Bobby Cheng at the Interschool Tournament

I had a strange experience yesterday at the Bayside Interschool Tournament.

The tournament was very strong with Melbourne High, led by Bobby Cheng, scoring an impressive 27.5/28 to take first place.  I was trying to record some of the games on my iPad so as to publish them in “Knight Times” and was entering the moves for one of Bobby’s games.  It was quite interesting as Bobby had blown the exchange (for nothing) and was trying to fight back.  His opponent I gather was the sort of chap who focused on what he could attack, without paying too much attention to his opponent’s possibilities.  Bobby walked away from the board for a moment and his opponent quickly moved and pressed his clock.  Perhaps it then dawned on him that his move may be a blunder, so he pressed the clock back again and retracted his move!  Not a good idea, particularly when an arbiter is recording the game behind you on his iPad.

Needless to say I forced him to play the original move, and after 3 more moves Bobby had an easily won game.   He gave mate 4 moves later, so the attempted cheater got his just desserts.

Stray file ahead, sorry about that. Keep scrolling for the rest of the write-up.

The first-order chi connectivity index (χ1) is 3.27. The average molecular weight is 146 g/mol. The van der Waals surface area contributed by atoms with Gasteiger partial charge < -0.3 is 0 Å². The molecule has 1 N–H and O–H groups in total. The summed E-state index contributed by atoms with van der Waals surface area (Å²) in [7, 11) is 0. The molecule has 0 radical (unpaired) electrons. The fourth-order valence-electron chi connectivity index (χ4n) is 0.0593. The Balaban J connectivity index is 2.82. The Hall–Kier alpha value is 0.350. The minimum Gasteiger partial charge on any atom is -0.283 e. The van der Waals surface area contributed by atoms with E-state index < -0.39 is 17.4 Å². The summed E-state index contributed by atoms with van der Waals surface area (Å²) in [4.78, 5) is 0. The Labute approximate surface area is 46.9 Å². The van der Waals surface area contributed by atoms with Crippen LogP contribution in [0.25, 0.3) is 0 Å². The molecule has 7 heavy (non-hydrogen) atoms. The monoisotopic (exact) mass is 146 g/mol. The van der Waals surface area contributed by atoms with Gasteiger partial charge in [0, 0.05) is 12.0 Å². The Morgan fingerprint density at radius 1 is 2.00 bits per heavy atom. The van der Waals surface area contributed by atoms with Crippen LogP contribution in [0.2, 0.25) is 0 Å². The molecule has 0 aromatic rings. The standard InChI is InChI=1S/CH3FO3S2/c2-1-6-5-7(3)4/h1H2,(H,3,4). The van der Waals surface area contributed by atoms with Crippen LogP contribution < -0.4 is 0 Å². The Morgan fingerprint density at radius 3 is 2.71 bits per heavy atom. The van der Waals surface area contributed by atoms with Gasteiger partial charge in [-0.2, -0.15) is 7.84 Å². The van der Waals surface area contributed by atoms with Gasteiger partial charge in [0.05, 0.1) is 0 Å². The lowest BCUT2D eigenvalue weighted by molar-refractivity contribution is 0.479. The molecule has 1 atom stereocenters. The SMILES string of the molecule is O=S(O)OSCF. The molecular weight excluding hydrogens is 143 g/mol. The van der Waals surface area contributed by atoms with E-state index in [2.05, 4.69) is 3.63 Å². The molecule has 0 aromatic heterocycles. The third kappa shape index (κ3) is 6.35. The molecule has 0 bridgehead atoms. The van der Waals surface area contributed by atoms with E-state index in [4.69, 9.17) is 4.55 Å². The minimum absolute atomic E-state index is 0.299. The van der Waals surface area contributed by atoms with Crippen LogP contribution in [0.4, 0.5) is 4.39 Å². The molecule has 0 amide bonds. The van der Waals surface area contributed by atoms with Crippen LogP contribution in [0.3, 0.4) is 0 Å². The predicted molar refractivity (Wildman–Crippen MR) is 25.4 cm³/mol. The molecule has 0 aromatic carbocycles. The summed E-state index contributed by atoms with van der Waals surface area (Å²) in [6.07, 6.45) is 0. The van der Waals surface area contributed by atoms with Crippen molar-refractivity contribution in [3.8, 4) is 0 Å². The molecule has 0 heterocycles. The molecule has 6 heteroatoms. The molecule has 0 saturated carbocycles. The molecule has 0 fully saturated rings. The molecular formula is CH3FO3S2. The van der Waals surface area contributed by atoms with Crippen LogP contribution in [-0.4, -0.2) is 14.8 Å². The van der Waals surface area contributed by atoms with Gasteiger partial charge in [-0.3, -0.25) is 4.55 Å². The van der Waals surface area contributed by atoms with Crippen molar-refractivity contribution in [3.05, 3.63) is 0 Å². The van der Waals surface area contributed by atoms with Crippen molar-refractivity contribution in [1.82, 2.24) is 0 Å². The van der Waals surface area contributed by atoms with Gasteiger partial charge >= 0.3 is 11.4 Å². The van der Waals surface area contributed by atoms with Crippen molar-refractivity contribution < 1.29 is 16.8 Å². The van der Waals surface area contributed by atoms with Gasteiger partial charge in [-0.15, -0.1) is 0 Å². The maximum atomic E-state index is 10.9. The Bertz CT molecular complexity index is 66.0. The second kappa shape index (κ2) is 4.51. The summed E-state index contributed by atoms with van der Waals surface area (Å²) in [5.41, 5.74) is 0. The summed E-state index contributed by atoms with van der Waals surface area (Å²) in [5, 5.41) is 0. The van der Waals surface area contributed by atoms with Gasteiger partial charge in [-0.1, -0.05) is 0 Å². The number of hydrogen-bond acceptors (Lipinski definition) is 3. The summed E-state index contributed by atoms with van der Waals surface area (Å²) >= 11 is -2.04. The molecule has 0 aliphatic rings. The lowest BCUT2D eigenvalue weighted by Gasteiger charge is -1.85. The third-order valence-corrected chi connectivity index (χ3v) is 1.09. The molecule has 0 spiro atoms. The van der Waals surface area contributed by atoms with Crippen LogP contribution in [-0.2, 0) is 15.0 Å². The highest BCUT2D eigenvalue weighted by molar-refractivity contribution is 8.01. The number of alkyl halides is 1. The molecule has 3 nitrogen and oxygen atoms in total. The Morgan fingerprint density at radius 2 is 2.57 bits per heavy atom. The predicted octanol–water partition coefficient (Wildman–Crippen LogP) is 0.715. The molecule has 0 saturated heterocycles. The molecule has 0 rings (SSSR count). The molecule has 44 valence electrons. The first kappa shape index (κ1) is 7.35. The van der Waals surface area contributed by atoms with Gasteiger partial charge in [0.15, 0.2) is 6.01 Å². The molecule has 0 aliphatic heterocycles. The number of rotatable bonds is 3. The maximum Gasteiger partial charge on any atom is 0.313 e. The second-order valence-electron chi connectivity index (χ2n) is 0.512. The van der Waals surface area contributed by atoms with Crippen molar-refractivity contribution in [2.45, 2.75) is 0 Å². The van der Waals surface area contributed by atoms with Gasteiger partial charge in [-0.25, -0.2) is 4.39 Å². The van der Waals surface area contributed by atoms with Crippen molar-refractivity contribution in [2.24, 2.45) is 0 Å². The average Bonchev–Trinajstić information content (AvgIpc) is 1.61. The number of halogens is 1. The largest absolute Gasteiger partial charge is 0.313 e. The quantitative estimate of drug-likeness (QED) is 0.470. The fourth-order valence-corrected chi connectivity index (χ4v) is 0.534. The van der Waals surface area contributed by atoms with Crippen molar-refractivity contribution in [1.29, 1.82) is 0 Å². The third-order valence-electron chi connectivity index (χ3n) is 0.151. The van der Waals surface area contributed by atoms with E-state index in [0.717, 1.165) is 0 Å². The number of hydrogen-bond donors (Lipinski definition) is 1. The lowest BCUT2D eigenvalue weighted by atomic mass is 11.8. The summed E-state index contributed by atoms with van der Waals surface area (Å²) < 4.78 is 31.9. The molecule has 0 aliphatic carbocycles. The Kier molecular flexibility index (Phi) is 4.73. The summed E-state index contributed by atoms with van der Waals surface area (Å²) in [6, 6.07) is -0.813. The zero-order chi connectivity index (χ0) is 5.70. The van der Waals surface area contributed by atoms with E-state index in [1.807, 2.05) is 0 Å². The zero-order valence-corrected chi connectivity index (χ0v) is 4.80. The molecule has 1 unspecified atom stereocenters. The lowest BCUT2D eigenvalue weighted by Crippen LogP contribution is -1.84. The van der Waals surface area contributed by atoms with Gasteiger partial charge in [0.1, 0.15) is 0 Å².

This week’s puzzle is to work out, from the evidence that I’ve given you, what were the next 3 moves played in the game.   My friend “CheckNorris” often complains that my puzzles are too easy.  So from him, I want the next 7 moves to finish the game!

[fen caption=”What were the next 3 moves?” ]1rbq1r1k/pp2p1bp/2p1Pp2/6p1/2BPN3/5N2/PPP1Q1PP/5RK1 b – – 1 15[/fen]

ANSWER:

The best move is 1…g4, but that can’t be the move played as Black would have had no reason to try to take it back.   Black played instead 1…f5 with a double attack on d4 And e4, however that allowed 2.N(e)xg5.  Not worried about White’s threat Black continued 2…Bxd4+ 3.Kh1 Bxb2? 4.Ne5 winning.

The finish was 4…Bxe5 5.Qxe5+ Kg8 6.Nf7 Rxf7 7.exf7+ Kf8 8.Qh8 mate.   Hopefully that took CheckNorris more than his usual 3 seconds to solve.

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